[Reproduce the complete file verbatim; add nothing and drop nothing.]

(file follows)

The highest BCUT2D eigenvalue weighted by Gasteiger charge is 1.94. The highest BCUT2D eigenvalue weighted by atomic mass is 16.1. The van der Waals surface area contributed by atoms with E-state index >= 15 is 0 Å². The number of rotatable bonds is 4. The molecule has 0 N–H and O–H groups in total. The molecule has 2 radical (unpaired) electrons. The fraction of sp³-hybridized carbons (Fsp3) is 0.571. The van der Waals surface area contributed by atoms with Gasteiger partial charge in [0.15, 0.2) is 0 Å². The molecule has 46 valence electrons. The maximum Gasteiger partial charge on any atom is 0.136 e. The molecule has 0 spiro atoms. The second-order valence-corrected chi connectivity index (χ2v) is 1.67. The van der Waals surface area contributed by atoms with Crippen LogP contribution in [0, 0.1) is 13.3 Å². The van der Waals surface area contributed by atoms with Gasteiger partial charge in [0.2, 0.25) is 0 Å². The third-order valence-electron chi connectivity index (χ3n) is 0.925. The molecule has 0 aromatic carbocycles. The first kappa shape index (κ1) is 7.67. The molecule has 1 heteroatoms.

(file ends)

The highest BCUT2D eigenvalue weighted by Gasteiger charge is 1.94. The highest BCUT2D eigenvalue weighted by atomic mass is 16.1. The van der Waals surface area contributed by atoms with E-state index >= 15 is 0 Å². The number of rotatable bonds is 4. The molecule has 0 N–H and O–H groups in total. The molecule has 2 radical (unpaired) electrons. The fraction of sp³-hybridized carbons (Fsp3) is 0.571. The van der Waals surface area contributed by atoms with Gasteiger partial charge in [0.15, 0.2) is 0 Å². The molecule has 46 valence electrons. The maximum Gasteiger partial charge on any atom is 0.136 e. The molecule has 0 spiro atoms. The second-order valence-corrected chi connectivity index (χ2v) is 1.67. The van der Waals surface area contributed by atoms with Crippen LogP contribution in [0, 0.1) is 13.3 Å². The van der Waals surface area contributed by atoms with Gasteiger partial charge in [0.2, 0.25) is 0 Å². The third-order valence-electron chi connectivity index (χ3n) is 0.925. The molecule has 0 aromatic carbocycles. The first kappa shape index (κ1) is 7.67. The molecule has 1 heteroatoms.